Monday, 9 April 2007

Little India

We were back at Little India last Thursday night to do some midnight shopping. We arrived at 11.30pm but from the crowd milling about, you could never tell it how late it was. That’s what I love about this little place that never sleeps.

A visit to Little India is a treat for the senses and there is a surprise waiting for me in every nook and cranny. Let me take you by the hand and lead you through the streets of Little India...

As I stroll along the narrow lanes, I catch a whiff of sweet jasmine and the tantalising scents of spices drifting out from restaurants. What a feast for my eyes too…. the gorgeous saris, colourful garlands, gaudy bangles and dazzling array of gold jewerly. I love taking in the sights and cacophony of sounds. The blare of Indian music mingles with the sounds of car horn tooting, people bargaining, hawkers cajoling and visitors marveling. I see rows and rows of shops with a dizzying display of food from thosai to thali and tandoori, briyani, murtabak to an array of snacks and sweets. How can I resist the delicious smells and friendly faces greeting me at the door?

I marvel at the little shops lining the narrow streets that display everything and anything…from fresh vegetables to curry powder, clothes and Bollywood videos to pots and cameras.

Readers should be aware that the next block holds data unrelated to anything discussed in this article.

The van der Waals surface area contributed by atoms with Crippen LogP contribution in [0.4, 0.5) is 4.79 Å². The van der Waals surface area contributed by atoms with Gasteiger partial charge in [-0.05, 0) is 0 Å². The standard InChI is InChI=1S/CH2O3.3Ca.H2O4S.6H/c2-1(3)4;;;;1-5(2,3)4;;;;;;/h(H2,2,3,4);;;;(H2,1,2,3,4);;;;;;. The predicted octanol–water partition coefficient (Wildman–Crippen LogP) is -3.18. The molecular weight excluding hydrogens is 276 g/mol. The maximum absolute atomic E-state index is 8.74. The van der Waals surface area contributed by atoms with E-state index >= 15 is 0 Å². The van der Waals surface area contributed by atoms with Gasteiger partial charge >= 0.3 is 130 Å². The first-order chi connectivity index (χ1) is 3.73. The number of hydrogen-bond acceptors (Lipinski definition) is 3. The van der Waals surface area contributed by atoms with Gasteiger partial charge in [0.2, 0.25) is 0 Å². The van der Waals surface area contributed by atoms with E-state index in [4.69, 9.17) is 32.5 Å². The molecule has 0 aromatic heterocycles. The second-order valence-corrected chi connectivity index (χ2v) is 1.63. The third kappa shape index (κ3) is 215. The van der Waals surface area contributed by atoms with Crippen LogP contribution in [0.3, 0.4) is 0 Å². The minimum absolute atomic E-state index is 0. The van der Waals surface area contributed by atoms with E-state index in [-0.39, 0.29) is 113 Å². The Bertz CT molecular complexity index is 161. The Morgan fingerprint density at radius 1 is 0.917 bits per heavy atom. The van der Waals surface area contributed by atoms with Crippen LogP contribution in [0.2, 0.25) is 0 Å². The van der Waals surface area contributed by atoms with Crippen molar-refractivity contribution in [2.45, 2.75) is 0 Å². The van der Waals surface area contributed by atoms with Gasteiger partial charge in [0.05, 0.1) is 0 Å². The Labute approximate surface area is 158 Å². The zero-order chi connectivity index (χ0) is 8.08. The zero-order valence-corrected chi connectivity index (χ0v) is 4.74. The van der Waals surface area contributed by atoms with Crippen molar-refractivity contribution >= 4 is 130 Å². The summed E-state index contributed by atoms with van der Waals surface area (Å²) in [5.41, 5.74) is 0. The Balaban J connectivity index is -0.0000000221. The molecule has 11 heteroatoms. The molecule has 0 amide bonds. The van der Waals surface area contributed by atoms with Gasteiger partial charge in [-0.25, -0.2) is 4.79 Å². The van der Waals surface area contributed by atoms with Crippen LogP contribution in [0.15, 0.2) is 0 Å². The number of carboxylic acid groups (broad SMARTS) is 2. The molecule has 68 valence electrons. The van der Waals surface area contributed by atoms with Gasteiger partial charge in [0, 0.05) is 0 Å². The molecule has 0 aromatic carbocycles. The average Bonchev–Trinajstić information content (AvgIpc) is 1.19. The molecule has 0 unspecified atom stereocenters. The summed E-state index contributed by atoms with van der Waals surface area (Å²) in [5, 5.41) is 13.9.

I love how the colourful temples co-exist side by side with the churches and mosques, and the way fortune tellers and ‘mamak’ stores jostle for attention along the sidewalks. The ever-changing mix of restaurants, backpacker lodges and CD shops never fails to surprise me. It’s amazing even the back alleys of shop houses are occupied by tiny stalls hawking anything from VCDs to flower garlands.

There is orderliness in this cluttered, chaotic neighbourhood. You can almost imagine you’re in India, minus the beggars, squatters and the filth. This is the reason why our charming Little India is so loved by locals and tourists alike.

When I read that Urban Redevelopment Authority is planning to ‘spruce up this place yet retain the charm’, I wonder how this is possible.

Look at what they have done to Chinatown and Arab Street! They will reorganise the shop mix, relocate tenants that do not fit into the new scheme of things, get rid of clutter, ‘sanitise’ the area, rebuild old shop houses, spruce up the alleys, inject new art galleries and put in new signboards, increase rent…

In other words, the essence of Little India will soon be gone.

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